So far in our series of blogs exploring content for the customer buying process we’ve introduced problem recognition and information search, which leads us on to the next crucial stage: evaluation of alternatives. Below we’ll explain two types of content that effectively introduce the features and benefits of a product/service, to push a prospect towards a purchase.
Evaluation of alternatives explained
After a potential customer has recognised their problem and searched for a solution to it, they will then assess the options they have to satisfy this need. This involves an evaluation of both the features and functionality of a product/service and the perceived value of the brand based on its reputation. The number of alternatives that are assessed depends on the importance of the product/service and the significance of the problem that needs to be solved. In any case, the content you choose to communicate information at this stage can greatly influence the outcome at the next – purchase decision.
An evaluation of alternatives will no doubt take a potential buyer straight to your website, even if you do have a physical presence. Digital copy here refers to product descriptors if you sell goods or a services page if not. Whereas at the information search stage you should avoid the temptation to sell, here you really need to push the product/service’s features and tie them to a relevant benefit.
Digital copy doesn’t need to comprise a wall of text. For products, include a spec sheet so the reader has all the information they need. If you are selling a service, think about pulling the core benefits out into a bullet point list that is easily digestible. Our blueprint service page is a good example of this as it features bite-sized paragraphs, lists, and links to relevant case studies which all communicate the necessary information while reinforcing the brand. This is where you need to include all the most relevant keywords too, so that what you are selling is easily found during a web search.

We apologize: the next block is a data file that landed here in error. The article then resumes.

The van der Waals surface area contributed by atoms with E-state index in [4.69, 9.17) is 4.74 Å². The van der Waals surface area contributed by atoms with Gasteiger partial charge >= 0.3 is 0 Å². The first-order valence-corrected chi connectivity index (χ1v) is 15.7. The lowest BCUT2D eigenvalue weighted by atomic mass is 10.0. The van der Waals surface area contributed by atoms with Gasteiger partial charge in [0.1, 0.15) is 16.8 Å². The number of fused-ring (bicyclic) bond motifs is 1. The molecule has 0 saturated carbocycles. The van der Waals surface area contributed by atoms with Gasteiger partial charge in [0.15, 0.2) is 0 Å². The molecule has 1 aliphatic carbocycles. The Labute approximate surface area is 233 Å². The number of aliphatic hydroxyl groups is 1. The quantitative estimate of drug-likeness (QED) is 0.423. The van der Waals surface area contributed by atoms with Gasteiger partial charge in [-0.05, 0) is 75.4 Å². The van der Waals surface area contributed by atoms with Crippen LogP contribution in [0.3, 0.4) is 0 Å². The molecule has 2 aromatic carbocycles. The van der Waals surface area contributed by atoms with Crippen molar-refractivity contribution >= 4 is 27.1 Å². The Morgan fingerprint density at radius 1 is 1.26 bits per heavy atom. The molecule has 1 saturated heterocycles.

To complement an informative product/service page you can include case studies which provide proof of how your offering has solved a problem for a previous customer. This reinforces what we discussed in the problem recognition piece linked above, as a case study also highlights a common problem before demonstrating how to overcome it. The difference at this step is that you can explicitly mention the product or service without turning off a potential buyer.
What’s more, you can feature a case study as part of a blog, link to it from a product page, push it out through social media and even create a printed book of stories to mail out to prospects. This means that one piece of content can have massive reach, while the fact that it centres around genuine brand champions give your messages authenticity and therefore more impact. We take a straightforward approach to our own case studies, addressing what we did, why we did it and finishing up with a testimonial.
So here you are; two content types you can leverage to help a possible buyer evaluate their options, while at the same time highlighting the advantages of choosing your own. Once they have this information they can then make a purchase decision, and content still plays an important part at this stage of the cycle.
We’ll talk about the what, why and how in our next piece, which is coming soon. If you have any comments on the above, please share them below or tweet @strattoncraig.